After diving deep into the heads of various patients last week, I took advantage of an opportunity to experience a very unique part of New York Presbyterian Hospital: the neonatal intensive care unit (NICU). The NICU is where newborn (often premature) babies are brought to receive treatment for conditions that result from spending less time in the womb. Babies that are born prematurely can face a host of developmental problems and have very specialized needs that—if not addressed properly—can lead to significant complications down the road. As such, most of the treatment in the NICU addresses the deficiencies (nutritional or environmental) of its newborn patients.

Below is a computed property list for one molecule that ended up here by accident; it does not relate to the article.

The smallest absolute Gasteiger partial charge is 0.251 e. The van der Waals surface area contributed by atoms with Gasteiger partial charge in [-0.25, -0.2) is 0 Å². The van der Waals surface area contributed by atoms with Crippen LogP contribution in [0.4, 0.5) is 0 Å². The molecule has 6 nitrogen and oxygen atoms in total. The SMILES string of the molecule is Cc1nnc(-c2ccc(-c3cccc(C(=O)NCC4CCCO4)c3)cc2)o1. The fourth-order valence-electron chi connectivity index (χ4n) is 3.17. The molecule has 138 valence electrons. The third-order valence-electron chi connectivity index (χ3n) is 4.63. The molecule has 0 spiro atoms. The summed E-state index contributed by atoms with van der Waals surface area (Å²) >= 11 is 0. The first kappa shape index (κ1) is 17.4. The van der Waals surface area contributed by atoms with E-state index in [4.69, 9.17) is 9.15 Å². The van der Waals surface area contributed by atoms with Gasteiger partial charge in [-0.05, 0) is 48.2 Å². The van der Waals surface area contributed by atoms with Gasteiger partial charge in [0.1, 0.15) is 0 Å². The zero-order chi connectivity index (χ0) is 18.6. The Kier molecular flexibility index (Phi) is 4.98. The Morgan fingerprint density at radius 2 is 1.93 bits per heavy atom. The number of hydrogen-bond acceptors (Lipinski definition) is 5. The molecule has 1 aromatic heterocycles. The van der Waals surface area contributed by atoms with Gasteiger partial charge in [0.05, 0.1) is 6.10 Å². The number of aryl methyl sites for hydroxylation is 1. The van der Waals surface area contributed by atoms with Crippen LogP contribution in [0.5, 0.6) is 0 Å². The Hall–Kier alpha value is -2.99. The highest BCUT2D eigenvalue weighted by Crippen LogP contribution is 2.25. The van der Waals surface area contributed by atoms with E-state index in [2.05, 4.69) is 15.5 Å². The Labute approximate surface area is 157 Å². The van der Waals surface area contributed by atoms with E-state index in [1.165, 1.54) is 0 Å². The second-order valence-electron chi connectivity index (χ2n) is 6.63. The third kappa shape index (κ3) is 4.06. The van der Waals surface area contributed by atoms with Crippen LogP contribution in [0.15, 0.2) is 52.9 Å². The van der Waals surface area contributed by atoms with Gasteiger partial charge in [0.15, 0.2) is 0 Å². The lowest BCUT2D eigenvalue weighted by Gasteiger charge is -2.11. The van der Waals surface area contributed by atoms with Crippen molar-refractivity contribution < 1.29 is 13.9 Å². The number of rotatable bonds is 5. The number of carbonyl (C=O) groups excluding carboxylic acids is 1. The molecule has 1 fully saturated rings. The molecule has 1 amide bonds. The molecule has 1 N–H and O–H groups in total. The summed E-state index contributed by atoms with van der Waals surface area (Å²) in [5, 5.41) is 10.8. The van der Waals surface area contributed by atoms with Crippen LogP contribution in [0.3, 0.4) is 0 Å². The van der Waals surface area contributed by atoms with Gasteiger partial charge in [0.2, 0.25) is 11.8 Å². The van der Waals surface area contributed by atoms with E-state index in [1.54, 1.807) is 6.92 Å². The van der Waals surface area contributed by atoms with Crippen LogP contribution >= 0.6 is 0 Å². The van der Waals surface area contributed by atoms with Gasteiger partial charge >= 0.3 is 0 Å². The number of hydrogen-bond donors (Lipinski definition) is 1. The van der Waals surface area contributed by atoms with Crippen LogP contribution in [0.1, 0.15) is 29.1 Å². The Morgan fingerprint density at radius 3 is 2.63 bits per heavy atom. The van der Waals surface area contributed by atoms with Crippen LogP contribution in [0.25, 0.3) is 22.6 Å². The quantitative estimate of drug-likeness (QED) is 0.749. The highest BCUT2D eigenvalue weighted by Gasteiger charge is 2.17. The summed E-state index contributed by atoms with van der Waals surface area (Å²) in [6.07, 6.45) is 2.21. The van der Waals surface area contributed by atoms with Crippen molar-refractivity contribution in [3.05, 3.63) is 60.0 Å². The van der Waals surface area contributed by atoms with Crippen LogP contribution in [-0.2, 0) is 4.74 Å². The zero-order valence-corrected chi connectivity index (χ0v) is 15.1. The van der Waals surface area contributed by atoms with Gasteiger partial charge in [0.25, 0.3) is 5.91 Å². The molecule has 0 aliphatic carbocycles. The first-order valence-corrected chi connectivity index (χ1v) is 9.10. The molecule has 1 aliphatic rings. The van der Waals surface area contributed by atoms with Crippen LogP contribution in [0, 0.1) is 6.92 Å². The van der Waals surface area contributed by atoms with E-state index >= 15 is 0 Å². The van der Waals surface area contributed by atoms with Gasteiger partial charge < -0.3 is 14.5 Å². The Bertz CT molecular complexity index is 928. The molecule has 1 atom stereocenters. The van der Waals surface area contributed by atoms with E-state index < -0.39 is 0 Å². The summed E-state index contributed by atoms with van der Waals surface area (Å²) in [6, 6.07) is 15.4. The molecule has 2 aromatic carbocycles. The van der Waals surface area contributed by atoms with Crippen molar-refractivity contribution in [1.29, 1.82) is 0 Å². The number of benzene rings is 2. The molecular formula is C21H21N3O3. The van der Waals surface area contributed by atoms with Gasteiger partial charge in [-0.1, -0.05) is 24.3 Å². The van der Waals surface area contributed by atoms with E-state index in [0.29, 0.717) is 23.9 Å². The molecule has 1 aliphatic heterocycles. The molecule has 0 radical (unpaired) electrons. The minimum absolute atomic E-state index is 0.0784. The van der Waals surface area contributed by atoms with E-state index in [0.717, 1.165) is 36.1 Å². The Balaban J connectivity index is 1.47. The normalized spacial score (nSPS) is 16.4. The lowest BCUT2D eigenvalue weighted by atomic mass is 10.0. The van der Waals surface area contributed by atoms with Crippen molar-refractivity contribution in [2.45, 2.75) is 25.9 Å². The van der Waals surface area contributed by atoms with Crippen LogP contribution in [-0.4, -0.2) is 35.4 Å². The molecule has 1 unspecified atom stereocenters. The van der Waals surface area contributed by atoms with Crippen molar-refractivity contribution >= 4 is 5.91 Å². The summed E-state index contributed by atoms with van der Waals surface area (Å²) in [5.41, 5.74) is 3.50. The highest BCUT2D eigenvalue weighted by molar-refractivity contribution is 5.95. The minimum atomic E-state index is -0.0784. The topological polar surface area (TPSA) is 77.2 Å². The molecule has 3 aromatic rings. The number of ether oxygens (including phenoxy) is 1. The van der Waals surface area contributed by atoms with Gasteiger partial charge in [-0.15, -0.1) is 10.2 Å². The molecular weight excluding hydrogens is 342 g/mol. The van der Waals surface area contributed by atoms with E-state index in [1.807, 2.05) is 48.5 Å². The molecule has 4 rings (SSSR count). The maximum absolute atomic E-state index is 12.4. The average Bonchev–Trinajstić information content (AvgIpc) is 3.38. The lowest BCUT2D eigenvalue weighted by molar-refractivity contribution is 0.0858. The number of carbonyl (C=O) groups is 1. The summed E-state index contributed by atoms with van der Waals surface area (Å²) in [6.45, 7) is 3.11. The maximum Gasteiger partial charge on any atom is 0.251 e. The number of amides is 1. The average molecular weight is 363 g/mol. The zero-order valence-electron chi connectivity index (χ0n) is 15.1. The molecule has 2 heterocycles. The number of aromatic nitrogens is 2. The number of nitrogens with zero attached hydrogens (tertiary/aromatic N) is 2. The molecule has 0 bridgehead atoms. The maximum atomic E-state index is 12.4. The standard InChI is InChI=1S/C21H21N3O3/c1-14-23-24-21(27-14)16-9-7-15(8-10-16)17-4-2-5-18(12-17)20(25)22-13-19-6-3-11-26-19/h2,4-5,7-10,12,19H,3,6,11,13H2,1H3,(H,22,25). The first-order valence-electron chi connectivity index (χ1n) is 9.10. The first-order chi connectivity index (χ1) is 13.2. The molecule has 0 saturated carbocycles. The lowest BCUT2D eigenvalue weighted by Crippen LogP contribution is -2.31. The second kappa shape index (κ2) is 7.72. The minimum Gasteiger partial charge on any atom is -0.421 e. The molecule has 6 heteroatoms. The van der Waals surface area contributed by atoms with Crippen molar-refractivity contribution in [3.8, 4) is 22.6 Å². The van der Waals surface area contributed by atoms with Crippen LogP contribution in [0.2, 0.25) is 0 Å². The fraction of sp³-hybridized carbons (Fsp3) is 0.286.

I started each day this past week going on rounds with a team headed by Dr. Anne-Lise Yohay, an Assistant Attending Physician in newborn medicine at NYP. Although the specific needs of each baby differed between cases, there were several common treatments used: constant positive air pressure (CPAP) for breathing, total parenteral nutrition (TPN), incubation, phototherapy to combat hyperbilirubinemia (jaundice), etc. One unique aspect of the NICU are its patients. Their communication abilities are limited to crying, which forces physicians to heavily rely on diagnostic readouts including but not limited to: stool analysis, x-rays, ECGs, feeding/sleeping patterns, and weight. From these readouts, physicians are able to diagnose and successfully treat patients.
In addition to spending time in the NICU this week, the rudiments of my research project have begun to emerge. More details to come, but it will involve a good amount of statistical analysis...exciting!